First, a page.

Johnson says the numbers show companies need to do a better job in recruiting qualified people of color for such positions. “The industry has made some progress, particularly in the numbers in the senior management ranks, but I think there are still things that companies can do to demonstrate a greater commitment to diversity that would increase progress more rapidly,” she said.
Indeed, the survey also found that CEOs are not actively involved in their company’s diversity process. Only 38.5% of chief executives from the companies surveyed actually signed off on tying management compensation — financial or otherwise — to successful diversity initiatives within the company, down 23% from the 2004 study.
By comparison, 72% of CEOs from the DiversityInc. top 50 companies sign off on executive compensation linked to diversity. Not surprisingly, only 45% of NAMIC companies believe that management compensation was tied to successful diversity initiatives, compared to 96% of DiversityInc.’s top 50 companies.
Cox Communications chief people officer Mae Douglas said the industry’s poor showing with regards to CEO commitment is troubling for an industry that says diversity employment is important.
“We have all of these diversity organizations that the industry funds,” Douglas said. “But it begs the question; is it a matter of just giving money and hoping it goes away, or is there really commitment behind the dollars that support these great programs that all these diverse organizations are providing?”
The industry also falls short in marketing and promoting their diversity initiatives. Only half of surveyed companies have employee-resource groups, which actively participate in recruitment, retention and marketing to diverse communities, compared to 94% of companies on DiversityInc.’s list.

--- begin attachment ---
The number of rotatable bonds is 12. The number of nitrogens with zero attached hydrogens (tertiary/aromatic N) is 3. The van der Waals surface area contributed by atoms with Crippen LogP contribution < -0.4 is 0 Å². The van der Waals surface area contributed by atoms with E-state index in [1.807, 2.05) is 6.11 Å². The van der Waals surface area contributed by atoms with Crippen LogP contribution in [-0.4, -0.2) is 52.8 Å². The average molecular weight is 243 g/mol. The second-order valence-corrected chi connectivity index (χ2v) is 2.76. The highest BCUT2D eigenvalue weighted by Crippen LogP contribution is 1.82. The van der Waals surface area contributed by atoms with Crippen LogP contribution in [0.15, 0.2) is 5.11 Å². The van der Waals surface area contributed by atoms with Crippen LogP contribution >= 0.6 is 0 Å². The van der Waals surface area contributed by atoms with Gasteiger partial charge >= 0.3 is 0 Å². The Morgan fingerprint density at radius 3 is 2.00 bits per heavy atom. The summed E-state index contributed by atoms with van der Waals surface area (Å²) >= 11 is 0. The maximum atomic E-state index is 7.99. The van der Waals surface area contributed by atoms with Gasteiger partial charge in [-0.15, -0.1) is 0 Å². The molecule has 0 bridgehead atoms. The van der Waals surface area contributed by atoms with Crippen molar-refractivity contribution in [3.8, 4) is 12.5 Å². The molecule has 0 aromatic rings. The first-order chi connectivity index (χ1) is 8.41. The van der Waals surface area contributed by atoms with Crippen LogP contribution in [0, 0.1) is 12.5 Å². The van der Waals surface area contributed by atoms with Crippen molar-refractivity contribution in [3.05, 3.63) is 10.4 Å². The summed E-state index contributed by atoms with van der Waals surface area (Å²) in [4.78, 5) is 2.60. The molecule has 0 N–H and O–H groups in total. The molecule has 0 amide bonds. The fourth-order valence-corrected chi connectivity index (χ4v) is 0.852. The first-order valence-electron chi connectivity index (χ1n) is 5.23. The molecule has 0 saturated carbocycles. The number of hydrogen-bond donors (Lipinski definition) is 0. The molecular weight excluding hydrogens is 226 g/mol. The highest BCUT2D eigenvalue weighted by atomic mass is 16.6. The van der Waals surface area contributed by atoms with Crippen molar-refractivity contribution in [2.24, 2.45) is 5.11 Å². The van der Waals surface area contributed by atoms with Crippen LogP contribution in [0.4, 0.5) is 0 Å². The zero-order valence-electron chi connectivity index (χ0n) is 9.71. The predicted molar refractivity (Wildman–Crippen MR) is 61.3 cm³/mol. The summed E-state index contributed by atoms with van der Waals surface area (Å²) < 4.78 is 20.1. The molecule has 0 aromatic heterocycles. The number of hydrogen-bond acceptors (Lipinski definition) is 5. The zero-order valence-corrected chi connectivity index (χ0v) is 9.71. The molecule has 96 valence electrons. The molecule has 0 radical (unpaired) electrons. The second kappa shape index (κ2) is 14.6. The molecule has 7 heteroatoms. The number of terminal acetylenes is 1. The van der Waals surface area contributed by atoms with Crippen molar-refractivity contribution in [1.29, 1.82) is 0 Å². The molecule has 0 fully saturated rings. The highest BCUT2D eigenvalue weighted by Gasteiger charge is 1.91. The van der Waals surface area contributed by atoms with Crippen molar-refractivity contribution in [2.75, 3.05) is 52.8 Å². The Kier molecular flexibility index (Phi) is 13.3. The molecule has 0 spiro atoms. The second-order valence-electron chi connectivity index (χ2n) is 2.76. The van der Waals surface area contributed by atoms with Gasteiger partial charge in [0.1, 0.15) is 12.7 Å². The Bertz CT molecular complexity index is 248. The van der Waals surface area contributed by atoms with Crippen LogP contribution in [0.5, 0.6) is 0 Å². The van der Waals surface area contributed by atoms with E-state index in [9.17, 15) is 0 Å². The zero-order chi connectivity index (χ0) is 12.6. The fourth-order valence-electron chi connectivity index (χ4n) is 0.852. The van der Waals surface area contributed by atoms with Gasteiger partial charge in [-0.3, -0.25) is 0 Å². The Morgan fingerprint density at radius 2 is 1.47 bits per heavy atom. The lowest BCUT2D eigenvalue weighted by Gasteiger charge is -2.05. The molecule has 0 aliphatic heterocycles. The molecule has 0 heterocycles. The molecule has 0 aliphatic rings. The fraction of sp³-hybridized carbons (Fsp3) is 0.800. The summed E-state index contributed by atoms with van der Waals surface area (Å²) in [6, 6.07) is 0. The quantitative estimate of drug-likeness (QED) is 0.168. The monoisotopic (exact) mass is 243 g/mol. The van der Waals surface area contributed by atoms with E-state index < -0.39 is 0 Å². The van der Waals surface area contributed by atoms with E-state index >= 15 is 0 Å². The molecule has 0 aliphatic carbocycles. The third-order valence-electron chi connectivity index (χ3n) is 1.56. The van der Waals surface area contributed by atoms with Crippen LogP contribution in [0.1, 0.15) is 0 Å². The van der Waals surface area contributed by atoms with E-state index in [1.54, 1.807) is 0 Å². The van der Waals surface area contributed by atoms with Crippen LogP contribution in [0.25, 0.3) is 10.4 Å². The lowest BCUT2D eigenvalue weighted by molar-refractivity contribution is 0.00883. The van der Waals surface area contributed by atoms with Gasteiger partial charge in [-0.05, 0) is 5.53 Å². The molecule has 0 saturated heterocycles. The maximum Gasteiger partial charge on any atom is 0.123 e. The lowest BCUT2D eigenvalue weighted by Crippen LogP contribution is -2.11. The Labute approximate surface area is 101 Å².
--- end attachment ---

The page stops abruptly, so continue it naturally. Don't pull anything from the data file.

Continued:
In addition, only 38% of NAMIC companies have diversity as a section on the home page of their corporate Web sites, compared to 88% of the DiversityInc. Top 50 companies.
Further, only 4% of NAMIC companies spent advertising dollars on multicultural advertising specifically targeted to people of color and the gay, lesbian, bisexual and transgender (GLBT) communities compared to 13% of the Top 50 DiversityInc. companies.
The cable industry has made some inroads in the supplier diversity arena, but again falls well short of other diversity-minded companies. All 50 of DiversityInc.’s companies have formal supplier-diversity programs, while only half of NAMIC companies had such programs in place in 2006. In 2004, 57% of NAMIC companies had supplier diversity programs.
The cable industry, though, bested DiversityInc. companies in monies spent with minority and female-owned businesses. NAMIC companies spent 11.5% of its procurement budget on such business — an increase of 44% over the 8% in 2004, whereas DiversityInc.’s Top 50 company average is 7.5%.
But even those gains are tainted: NAMIC reports that the industry percentages are inflated because a large margin of NAMIC companies excludes categories from supplier-diversity figures where they claim to be unable to find minority and women-owned businesses.
Johnson said the organization will look for opportunities to help the industry reach its diversity goals. “I think there’s room for leadership development at the middle and lower management level,” she said. “There’s a tremendous opportunity to reach out to those employees and help them achieve their goals.”
But Johnson said the organization does not have any “immediate plans” to devote resources toward recruiting minorities into the industry beyond the network’s ongoing job bank and its various career expos around the country.
TV One president and CEO Johnathan Rodgers said the survey results stand as a challenge to the cable industry.
“I’m proud to be part of an industry that treats its issues honestly and openly, because this truly is not the best report card we could have received,” said Rodgers, who has seen results of the survey. “The fact that we laid it out in front of everybody and challenged everybody to correct it leaves me in total admiration for the industry.”
Former BET executive Curtis Symonds said it is going to take a greater commitment from the top at cable operators and programmers, however, before the cable industry becomes truly diverse.
“There are not enough people up top that look at diversity in a serious manner,” said Symonds, now the chief operating officer of the Women’s National Basketball Association’s Washington Mystics.